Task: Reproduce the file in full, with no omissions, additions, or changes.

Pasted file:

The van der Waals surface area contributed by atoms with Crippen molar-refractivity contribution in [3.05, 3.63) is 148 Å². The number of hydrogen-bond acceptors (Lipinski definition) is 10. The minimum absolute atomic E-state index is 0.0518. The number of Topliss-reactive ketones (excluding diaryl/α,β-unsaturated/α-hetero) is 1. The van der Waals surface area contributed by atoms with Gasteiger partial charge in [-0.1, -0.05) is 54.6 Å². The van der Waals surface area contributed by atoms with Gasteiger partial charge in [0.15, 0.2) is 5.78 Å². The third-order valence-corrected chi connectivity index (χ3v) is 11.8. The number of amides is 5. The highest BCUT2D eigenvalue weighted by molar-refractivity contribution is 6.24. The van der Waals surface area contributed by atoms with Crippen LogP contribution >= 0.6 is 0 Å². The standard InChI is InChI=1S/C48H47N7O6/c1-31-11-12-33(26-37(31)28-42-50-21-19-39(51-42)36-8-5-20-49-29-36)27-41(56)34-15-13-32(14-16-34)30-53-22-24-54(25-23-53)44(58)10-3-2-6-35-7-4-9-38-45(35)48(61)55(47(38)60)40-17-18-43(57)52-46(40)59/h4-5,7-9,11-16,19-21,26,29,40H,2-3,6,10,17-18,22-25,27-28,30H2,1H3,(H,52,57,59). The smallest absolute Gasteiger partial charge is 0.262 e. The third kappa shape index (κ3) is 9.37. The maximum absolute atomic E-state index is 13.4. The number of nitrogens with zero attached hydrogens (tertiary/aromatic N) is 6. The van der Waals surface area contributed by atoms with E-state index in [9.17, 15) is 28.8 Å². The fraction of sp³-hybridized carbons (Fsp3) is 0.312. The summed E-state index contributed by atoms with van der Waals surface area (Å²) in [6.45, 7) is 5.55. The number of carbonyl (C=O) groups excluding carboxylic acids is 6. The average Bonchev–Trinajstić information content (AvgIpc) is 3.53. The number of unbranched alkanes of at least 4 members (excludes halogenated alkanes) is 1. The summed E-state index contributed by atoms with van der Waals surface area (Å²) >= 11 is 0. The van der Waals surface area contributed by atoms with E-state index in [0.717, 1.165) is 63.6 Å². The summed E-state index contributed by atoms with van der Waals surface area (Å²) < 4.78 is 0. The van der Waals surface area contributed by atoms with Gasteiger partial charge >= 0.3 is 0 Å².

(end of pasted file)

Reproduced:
The van der Waals surface area contributed by atoms with Crippen molar-refractivity contribution in [3.05, 3.63) is 148 Å². The number of hydrogen-bond acceptors (Lipinski definition) is 10. The minimum absolute atomic E-state index is 0.0518. The number of Topliss-reactive ketones (excluding diaryl/α,β-unsaturated/α-hetero) is 1. The van der Waals surface area contributed by atoms with Gasteiger partial charge in [-0.1, -0.05) is 54.6 Å². The van der Waals surface area contributed by atoms with Gasteiger partial charge in [0.15, 0.2) is 5.78 Å². The third-order valence-corrected chi connectivity index (χ3v) is 11.8. The number of amides is 5. The highest BCUT2D eigenvalue weighted by molar-refractivity contribution is 6.24. The van der Waals surface area contributed by atoms with Crippen LogP contribution >= 0.6 is 0 Å². The standard InChI is InChI=1S/C48H47N7O6/c1-31-11-12-33(26-37(31)28-42-50-21-19-39(51-42)36-8-5-20-49-29-36)27-41(56)34-15-13-32(14-16-34)30-53-22-24-54(25-23-53)44(58)10-3-2-6-35-7-4-9-38-45(35)48(61)55(47(38)60)40-17-18-43(57)52-46(40)59/h4-5,7-9,11-16,19-21,26,29,40H,2-3,6,10,17-18,22-25,27-28,30H2,1H3,(H,52,57,59). The smallest absolute Gasteiger partial charge is 0.262 e. The third kappa shape index (κ3) is 9.37. The maximum absolute atomic E-state index is 13.4. The number of nitrogens with zero attached hydrogens (tertiary/aromatic N) is 6. The van der Waals surface area contributed by atoms with E-state index in [9.17, 15) is 28.8 Å². The fraction of sp³-hybridized carbons (Fsp3) is 0.312. The summed E-state index contributed by atoms with van der Waals surface area (Å²) in [6.45, 7) is 5.55. The number of carbonyl (C=O) groups excluding carboxylic acids is 6. The average Bonchev–Trinajstić information content (AvgIpc) is 3.53. The number of unbranched alkanes of at least 4 members (excludes halogenated alkanes) is 1. The summed E-state index contributed by atoms with van der Waals surface area (Å²) >= 11 is 0. The van der Waals surface area contributed by atoms with E-state index in [0.717, 1.165) is 63.6 Å². The summed E-state index contributed by atoms with van der Waals surface area (Å²) < 4.78 is 0. The van der Waals surface area contributed by atoms with Gasteiger partial charge >= 0.3 is 0 Å².